We were on our way to the Soho apartment we rented after a nightmarish morning of driving two hours (opposite side of the road of course, very stressful), and a broken down commuter train. We were in constant contact with the host to let him know our progress, and always received a “no problem” or “no rush” reply. Finally, in a taxi ten minutes away, I got a host cancellation notice from Airbnb. I arrived at the apartment to find a sheepish host saying he’d just arrived at the apartment to find his flatmate hadn’t cleaned out some moving boxes and apartment was not suitable for guest. He wouldn’t even let us see the place. This was in the afternoon; there was plenty of time to have it cleaned. Airbnb’s response was to email seven or eight alternatives and let us look through them and decide… on a noisy London street on my mobile phone with no idea where these other places were while we were exhausted and furious. We were lucky to find a hotel. Then I found out I couldn’t leave a review for this jerk. They simply put an automatic “host canceled ” notice with no information about how horrible the experience was. They say they deducted payment from his next transaction, which only means he makes a little less money next time, but more importantly it means Airbnb makes money off bad hosts. Who comes up with these stupid rules?

Bitten by Fleas Repeatedly at London Airbnb

I have stayed at an Airbnb three times and I would not stay again based on the last experience. All three times I rented the entire home. The first two times the places were amazing; the hosts were great and everything went super smoothly. The last time, I booked a two-bedroom house near London and it was quite expensive ($400/night) but it was summer, the location was amazing (right in the centre, near a train station) and it was better than any of the hotels nearby. We had to be at this location for me to attend some work meetings.

The property was very clean and welcoming on arrival and everything went great… until I woke up the next morning with about 12-15 bites all over my legs and arms. I went to the pharmacy and they said probably mosquitos. I have been bitten by mosquitoes and these bites were so much worse. I bought several creams but nothing seemed to help. I noticed some of them were in a line so started to think it was bed bugs. I called the host but she was several hours’ drive away and we both freaked out thinking it was bed bugs. I looked in the sheets and mattress and never saw a single bug (alive or dead). I did not sleep with the windows open, but the bites were awful. The host did not want to pay for a hotel (I had one more night at her place) so I bought some bug spray, doused myself, and slept on the couch downstairs.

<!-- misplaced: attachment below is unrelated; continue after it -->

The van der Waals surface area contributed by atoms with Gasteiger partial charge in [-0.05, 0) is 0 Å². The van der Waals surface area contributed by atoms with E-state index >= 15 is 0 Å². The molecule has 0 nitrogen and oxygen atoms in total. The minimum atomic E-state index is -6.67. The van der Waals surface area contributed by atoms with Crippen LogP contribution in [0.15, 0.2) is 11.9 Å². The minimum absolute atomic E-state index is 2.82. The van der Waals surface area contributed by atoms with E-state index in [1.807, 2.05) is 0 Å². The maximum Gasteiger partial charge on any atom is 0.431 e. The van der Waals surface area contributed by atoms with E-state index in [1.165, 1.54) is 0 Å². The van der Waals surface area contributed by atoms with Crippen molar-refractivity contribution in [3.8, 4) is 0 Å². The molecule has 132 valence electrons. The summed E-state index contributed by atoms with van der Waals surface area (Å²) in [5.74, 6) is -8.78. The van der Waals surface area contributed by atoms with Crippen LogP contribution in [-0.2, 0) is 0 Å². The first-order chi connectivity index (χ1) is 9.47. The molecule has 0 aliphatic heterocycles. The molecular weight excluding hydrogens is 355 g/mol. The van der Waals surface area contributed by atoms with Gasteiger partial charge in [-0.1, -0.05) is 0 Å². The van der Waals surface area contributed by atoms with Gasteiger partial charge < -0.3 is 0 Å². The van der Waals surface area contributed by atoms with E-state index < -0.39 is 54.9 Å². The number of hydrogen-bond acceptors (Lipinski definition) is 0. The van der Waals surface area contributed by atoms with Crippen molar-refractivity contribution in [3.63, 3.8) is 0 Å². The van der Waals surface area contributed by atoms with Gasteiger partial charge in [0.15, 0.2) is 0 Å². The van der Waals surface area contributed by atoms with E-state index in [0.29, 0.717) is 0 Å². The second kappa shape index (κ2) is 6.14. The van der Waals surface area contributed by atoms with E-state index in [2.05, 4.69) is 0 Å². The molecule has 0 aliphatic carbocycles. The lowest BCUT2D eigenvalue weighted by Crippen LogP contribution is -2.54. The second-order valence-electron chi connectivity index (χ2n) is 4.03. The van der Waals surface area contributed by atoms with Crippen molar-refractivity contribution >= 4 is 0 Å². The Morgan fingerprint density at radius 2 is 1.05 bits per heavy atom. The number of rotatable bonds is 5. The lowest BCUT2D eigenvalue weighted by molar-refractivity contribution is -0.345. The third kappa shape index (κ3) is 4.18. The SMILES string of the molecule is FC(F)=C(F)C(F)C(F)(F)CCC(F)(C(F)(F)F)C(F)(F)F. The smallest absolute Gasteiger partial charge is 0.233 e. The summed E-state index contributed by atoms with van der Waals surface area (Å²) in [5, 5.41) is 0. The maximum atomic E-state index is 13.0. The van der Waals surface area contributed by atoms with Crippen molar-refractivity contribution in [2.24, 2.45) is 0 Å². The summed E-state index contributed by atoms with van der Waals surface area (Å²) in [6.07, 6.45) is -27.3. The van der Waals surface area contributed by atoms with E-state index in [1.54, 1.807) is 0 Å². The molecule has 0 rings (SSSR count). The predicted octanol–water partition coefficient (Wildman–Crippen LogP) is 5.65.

The next morning I woke up with even more bites. I had about 40-50 bites all over my feet, legs, back, chest, hands, and arms. They were on fire; I have never felt such intense itching and no cream worked. In the end I begged the pharmacist for an antihistamine and cortisone cream, which sort of helped. It took about a week for the bites to die down and I could wear normal shoes again; even the shoes rubbing on the bites unleashed incredible itchiness. The host had a pest inspector in after I left and reported there were no bed bugs or anything else, so I have to assume it was fleas. The south of England had a bad outbreak so that makes sense, and apparently even only one or two fleas can do this.

I get that things happen, but the host (while she was upset and I felt terrible about it as I’m sure the pest inspector was expensive) did not offer to move me anywhere else and probably thinks it’s my fault somehow. I never got a refund or any compensation even though I could not sleep in the bed the last night and being bitten so many times ruined my trip. It was so awful to have these bites. I no longer want to use Airbnb because at least at a hotel I can change rooms or there is some fallback if things go wrong.